That El Questro is the last hurrah before the bitumen leads you to Kununurra helps to soften the blow of its pricey stays: a $20 entry fee (per person) plus nightly camping fees from $20 per person.
After El Questro, you can prolong the offroad fun with a trip to Wyndham the back way via Parry Lagoons, or detour south into Purnululu National Park.
On the Bitumen
Kununurra to Broome: 1065km
Its name means ‘meeting of big waters’, and with Lake Argyle to boat upon and the Ord River to fish, Kununurra kick-starts this great, watery Kimberley adventure in style.
Begin with a wake-up walk on the Derbe-gerring Banan trail, climbing high through Mirima National Park for jaw-dropping views of the Ord Valley (800m return).
Close to town, it’s the Bungle Bungles in miniature, and if a trip into Purnululu National Park isn’t on the cards, Mirima provides an intimate glimpse of those famous tiger-striped beehives.
Purnululu’s rugged access track may be off limits to dual-axle caravans, but there are other options: unhitch the van at Bungle Bungle Caravan Park (or Spring Creek rest area) and drive to the park with a tent on board, join a 4WD bus tour (overnighting in luxury at the Bellburn safari camps) or book a scenic flight or helicopter ride from Kununurra or Warmun.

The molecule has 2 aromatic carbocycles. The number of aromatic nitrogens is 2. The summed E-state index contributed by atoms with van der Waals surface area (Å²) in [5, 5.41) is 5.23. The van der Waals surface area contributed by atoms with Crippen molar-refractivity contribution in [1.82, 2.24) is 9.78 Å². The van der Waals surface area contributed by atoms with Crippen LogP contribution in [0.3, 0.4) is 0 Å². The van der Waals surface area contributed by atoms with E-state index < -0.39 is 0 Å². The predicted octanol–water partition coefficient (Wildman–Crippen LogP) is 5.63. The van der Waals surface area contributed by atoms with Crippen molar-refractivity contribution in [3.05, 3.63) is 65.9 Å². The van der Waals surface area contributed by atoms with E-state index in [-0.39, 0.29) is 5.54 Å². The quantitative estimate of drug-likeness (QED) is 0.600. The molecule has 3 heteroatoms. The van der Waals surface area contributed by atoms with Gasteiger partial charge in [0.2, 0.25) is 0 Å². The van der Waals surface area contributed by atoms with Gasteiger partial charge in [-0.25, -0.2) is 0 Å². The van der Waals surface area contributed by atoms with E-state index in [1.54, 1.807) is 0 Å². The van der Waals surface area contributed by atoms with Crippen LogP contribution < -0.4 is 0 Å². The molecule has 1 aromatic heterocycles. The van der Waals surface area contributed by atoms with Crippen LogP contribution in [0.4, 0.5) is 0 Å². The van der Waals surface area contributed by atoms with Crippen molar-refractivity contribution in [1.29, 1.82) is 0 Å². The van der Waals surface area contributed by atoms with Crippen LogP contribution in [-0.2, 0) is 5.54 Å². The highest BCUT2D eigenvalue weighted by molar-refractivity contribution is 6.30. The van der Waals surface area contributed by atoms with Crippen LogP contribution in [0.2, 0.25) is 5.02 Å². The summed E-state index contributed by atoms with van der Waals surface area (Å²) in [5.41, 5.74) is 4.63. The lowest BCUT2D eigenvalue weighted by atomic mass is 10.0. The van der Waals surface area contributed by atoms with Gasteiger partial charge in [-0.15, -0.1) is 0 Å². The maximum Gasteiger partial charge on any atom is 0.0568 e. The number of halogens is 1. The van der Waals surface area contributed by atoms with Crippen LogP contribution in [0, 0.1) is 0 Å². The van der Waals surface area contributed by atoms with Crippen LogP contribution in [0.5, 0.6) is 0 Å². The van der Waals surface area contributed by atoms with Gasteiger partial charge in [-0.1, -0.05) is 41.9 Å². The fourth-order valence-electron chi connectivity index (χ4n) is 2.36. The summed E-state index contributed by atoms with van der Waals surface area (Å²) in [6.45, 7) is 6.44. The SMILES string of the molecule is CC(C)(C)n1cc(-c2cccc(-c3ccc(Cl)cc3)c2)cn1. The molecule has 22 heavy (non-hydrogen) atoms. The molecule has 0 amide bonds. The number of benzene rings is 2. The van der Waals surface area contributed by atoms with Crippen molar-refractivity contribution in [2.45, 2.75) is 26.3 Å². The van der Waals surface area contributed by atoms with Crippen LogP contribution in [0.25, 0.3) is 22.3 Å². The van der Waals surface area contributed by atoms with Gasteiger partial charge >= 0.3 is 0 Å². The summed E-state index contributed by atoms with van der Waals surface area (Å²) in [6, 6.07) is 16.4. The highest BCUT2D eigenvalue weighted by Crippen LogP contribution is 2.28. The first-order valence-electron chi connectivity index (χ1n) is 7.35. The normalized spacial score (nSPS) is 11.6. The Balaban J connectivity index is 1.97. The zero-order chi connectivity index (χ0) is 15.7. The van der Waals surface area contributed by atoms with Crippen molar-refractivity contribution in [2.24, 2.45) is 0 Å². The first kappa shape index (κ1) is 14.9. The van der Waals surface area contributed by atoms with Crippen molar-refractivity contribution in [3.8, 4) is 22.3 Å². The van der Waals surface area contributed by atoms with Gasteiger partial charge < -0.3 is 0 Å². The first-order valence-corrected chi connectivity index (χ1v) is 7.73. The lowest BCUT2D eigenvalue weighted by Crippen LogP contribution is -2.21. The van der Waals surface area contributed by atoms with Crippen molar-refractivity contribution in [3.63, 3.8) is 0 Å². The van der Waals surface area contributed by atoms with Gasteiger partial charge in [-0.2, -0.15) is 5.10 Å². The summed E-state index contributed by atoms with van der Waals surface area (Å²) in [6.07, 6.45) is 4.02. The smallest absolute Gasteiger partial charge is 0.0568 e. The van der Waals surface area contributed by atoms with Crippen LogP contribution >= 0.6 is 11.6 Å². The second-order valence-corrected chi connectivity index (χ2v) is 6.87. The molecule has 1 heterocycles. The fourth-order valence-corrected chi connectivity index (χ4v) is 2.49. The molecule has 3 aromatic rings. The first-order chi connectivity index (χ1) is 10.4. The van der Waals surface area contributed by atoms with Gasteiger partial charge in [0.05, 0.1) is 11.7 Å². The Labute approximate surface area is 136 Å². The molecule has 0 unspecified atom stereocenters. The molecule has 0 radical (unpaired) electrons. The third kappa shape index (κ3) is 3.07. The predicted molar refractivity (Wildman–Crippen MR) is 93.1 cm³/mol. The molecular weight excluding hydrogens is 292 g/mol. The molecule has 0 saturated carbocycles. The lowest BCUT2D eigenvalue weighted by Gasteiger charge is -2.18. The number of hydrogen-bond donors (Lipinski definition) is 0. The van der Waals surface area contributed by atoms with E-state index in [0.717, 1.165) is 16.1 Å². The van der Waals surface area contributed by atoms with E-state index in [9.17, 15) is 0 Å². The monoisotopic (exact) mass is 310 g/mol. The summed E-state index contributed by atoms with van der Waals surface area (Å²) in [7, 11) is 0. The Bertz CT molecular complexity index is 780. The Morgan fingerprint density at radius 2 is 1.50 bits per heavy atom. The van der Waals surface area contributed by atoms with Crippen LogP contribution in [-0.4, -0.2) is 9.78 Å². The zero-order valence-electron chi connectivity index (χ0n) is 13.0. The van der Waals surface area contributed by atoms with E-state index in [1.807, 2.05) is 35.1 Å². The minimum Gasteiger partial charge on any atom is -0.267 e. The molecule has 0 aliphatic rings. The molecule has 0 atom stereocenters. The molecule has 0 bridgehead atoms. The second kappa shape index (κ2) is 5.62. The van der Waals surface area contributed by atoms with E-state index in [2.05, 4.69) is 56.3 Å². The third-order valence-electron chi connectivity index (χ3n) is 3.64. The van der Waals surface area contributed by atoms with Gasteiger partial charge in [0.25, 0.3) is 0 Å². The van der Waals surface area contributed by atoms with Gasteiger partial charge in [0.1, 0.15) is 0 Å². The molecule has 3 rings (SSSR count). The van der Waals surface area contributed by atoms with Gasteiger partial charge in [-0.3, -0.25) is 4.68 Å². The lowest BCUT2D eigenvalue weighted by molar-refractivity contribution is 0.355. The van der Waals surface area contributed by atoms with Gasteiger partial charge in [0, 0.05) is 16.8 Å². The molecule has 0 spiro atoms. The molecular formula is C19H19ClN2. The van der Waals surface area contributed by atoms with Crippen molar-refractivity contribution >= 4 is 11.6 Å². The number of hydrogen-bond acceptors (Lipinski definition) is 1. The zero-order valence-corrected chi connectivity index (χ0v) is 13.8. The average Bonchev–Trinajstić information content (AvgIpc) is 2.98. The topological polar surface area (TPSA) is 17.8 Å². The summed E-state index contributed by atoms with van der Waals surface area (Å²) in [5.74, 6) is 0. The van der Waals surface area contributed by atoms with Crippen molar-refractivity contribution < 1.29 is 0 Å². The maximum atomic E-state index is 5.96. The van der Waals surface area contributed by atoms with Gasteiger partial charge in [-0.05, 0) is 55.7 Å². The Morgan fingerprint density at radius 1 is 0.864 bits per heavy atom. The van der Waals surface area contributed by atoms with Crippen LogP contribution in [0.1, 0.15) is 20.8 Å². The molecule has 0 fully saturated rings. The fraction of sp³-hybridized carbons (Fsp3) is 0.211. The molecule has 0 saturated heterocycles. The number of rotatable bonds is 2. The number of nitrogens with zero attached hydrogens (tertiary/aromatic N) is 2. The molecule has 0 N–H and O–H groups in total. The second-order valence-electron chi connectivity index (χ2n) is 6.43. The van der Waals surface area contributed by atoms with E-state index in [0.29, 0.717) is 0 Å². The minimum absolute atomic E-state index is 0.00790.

If you go, don’t miss the sunset lightshow above the fluted bedrock of Piccaninny Creek as the light ignites the tiger-striped scenery, and hike into Echidna Chasm at midday when the blazing Kimberley sun appears overhead, shooting down fingers of light that dance across flaring, 200m-high rock walls.
Bush camping in the Bungles is a rustic affair — bore water, toilets, picnic tables and wood barbecues ($13/adult, $3/child) — but the experience is priceless.
Historical Halls Creek
From the China Wall to Caroline Pool, Halls Creek is a surprising place that gives a rather ragged first impression. About 45km south of town lies Palm Springs, a spring-fed freshwater pool surrounded by date palms planted by Afghan teamsters, and you can camp and swim at nearby Sawtooth Gorge beneath a towering rock face on the Black Elvire River.
If your vehicle is up to the challenge, drive 150km south on the Tanami Track to Wolf Creek Crater — the world’s second largest crater — which, thanks to that uber-scary movie of the same name, is a delightful, backpacker-free zone with free camping too.